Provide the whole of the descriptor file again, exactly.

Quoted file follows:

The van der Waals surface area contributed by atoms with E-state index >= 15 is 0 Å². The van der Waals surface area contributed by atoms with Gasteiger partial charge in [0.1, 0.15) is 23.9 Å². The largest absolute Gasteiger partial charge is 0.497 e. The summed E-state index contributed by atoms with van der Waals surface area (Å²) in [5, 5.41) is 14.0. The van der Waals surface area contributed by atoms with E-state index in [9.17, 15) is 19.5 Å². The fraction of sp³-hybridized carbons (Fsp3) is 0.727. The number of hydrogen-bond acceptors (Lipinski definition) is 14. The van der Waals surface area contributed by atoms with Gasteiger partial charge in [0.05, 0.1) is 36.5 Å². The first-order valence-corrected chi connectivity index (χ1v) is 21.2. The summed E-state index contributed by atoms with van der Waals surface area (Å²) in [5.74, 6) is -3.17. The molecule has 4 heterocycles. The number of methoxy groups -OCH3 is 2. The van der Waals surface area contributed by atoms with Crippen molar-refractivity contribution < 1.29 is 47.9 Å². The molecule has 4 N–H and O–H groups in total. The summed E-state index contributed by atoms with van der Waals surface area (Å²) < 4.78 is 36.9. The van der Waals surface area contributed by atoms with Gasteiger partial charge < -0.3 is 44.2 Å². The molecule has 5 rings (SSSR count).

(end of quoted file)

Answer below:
The van der Waals surface area contributed by atoms with E-state index >= 15 is 0 Å². The van der Waals surface area contributed by atoms with Gasteiger partial charge in [0.1, 0.15) is 23.9 Å². The largest absolute Gasteiger partial charge is 0.497 e. The summed E-state index contributed by atoms with van der Waals surface area (Å²) in [5, 5.41) is 14.0. The van der Waals surface area contributed by atoms with E-state index in [9.17, 15) is 19.5 Å². The fraction of sp³-hybridized carbons (Fsp3) is 0.727. The number of hydrogen-bond acceptors (Lipinski definition) is 14. The van der Waals surface area contributed by atoms with Gasteiger partial charge in [0.05, 0.1) is 36.5 Å². The first-order valence-corrected chi connectivity index (χ1v) is 21.2. The summed E-state index contributed by atoms with van der Waals surface area (Å²) in [5.74, 6) is -3.17. The molecule has 4 heterocycles. The number of methoxy groups -OCH3 is 2. The van der Waals surface area contributed by atoms with Crippen molar-refractivity contribution < 1.29 is 47.9 Å². The molecule has 4 N–H and O–H groups in total. The summed E-state index contributed by atoms with van der Waals surface area (Å²) < 4.78 is 36.9. The van der Waals surface area contributed by atoms with Gasteiger partial charge < -0.3 is 44.2 Å². The molecule has 5 rings (SSSR count).